Should S’poreans be concerned about a “fake news’ law?
I refer to Sulaiman Daud’s article “We hope the Select Committee on fake news pays attention to NMP Kok Heng Leun’s speech” (Mothership, Jan 12).
It states that “We hope the Select Committee on fake news pays attention to NMP Kok Heng Leun’s speech
The NMP with the arts background went against the grain and raised some meaningful concerns.
So now we know who’s going to be on the Select Committee to investigate the problem of fake news or what has been termed “deliberate online falsehoods”
The Committee of Selection announced the names of the 10 MPs who will take part on Jan. 11. We analysed what each member brought to the table, which you can read in the article below.
A note of concern
While supportive of the motion, NMP and theatre veteran Kok Heng Leun raised a number of concerns that are worth looking at more in-depth.
1. Difference between falsehoods and errors?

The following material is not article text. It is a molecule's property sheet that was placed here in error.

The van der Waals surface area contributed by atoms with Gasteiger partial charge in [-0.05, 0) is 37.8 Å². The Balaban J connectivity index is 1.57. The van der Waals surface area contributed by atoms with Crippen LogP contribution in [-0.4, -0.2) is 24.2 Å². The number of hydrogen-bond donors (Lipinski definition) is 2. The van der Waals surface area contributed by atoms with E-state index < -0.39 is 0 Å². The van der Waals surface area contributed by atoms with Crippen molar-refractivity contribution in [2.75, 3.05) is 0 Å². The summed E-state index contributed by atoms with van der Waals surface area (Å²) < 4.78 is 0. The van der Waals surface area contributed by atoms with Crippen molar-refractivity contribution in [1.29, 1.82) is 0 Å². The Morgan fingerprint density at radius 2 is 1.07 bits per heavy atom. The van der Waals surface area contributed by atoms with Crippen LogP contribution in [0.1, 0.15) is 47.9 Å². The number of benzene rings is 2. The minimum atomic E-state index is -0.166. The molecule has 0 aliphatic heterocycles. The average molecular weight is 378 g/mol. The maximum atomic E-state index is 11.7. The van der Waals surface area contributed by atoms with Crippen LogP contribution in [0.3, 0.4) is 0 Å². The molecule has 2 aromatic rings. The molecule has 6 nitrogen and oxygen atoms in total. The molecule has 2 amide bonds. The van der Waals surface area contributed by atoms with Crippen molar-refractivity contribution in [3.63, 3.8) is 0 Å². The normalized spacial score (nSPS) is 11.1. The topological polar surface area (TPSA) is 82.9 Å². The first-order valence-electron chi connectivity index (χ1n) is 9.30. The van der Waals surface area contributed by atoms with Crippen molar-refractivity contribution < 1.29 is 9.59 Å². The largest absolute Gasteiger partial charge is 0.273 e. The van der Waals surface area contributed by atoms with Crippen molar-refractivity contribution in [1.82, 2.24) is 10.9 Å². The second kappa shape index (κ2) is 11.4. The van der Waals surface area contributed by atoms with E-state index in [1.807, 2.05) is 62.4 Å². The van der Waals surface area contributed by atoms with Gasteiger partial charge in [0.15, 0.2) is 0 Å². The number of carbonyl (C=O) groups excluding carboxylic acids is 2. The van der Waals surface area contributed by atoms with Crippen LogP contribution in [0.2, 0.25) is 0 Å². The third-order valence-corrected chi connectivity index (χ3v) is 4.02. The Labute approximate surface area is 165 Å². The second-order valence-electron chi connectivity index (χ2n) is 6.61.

He began by saying that the Select Committee should not focus on errors made when one party has an honest belief in the facts, but instead on deliberate, malicious falsehoods.
He mentioned that in the UK, there was a call from Parliament for the public to define fake news, and one comment stuck with him.
“Where does biased but legitimate commentary shade into propaganda and lies?”
Kok mentioned that as the Government has advocated for a more active citizenry, with more Singaporeans speaking up through online platforms, it should take care not to silence dissenting voices.
“We do not want a heavy-handed approach that would rule out constructive, though at times disagreeable voices.”
2. Strike a balance
Kok said that if new legislation is introduced, it needs to balance the interests of protecting national security and preserving public order, with the interests of:
- Enabling individuals to have meaningful discussions, including on government policies, without fear of having action taken against them.
- Enabling the media, both professional and citizen journalists, to report on such issues of concern.”
I agree wholeheartedly and 100 per cent that we direly need a ‘fake news” law.
After all, we are already ranked 151st in the world for press freedom and we already have the following restrictions which arguably, curtails the freedom of expression:-
… “Seditious tendency 3.—(1) A seditious tendency is a tendency —